Three Liquidity Crises in Retrospective: Implications for Central Banking Today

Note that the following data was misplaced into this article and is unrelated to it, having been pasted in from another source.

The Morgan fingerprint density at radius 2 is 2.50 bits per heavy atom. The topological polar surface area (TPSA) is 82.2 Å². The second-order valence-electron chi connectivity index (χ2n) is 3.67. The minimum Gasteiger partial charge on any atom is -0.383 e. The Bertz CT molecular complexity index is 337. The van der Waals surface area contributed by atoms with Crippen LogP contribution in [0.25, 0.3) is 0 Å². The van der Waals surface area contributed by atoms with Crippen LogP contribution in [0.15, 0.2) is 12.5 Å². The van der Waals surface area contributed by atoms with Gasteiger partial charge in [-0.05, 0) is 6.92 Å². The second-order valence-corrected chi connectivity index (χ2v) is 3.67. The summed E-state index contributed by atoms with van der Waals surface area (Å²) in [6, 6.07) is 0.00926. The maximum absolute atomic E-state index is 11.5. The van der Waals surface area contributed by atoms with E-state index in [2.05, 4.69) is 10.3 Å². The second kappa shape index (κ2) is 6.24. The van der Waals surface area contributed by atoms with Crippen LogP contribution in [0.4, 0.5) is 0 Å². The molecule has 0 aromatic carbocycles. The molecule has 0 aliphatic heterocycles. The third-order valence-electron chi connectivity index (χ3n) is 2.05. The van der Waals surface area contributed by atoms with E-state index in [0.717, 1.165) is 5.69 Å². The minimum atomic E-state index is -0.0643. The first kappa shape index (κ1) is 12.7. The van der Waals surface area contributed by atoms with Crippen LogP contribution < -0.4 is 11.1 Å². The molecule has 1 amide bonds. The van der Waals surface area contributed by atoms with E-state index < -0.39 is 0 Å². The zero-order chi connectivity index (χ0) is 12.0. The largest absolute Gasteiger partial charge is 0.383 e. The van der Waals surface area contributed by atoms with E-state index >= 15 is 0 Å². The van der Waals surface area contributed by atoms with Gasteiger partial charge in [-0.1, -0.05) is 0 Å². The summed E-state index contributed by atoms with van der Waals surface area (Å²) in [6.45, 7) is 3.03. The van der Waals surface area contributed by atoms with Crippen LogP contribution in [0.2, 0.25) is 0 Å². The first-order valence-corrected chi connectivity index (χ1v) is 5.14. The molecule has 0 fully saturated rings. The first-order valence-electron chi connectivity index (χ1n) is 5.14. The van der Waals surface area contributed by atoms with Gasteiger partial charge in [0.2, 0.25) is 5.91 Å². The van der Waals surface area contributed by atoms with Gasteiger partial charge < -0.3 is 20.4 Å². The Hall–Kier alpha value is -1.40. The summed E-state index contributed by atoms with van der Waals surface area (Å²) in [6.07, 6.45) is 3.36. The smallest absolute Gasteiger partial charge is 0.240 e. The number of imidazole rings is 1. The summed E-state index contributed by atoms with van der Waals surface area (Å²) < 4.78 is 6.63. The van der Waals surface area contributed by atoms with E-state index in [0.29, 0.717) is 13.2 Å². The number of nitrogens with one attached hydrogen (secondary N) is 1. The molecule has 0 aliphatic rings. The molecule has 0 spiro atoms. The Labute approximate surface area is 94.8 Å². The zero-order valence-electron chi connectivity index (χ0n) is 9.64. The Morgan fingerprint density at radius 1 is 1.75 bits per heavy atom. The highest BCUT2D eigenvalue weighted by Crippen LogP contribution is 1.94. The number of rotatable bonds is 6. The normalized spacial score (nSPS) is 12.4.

Liquidity problems lie at the heart of crises on financial markets as demonstrated in this paper by detailed descriptions of the stock market crash in 1987, the LTCM-crisis in 1998 and the financial market consequences of 11 September 2001. The events also demonstrate that modern central banks, in particular the U.S. Federal Reserve under Alan Greenspan, provided emergency liquidity to limit the negative effects of such crises. However, the anecdotal and empirical evidence from the three crises shows that such emergency liquidity assistance implies risks to goods price stability if it is not focused on the interbank market and quickly sterilised.
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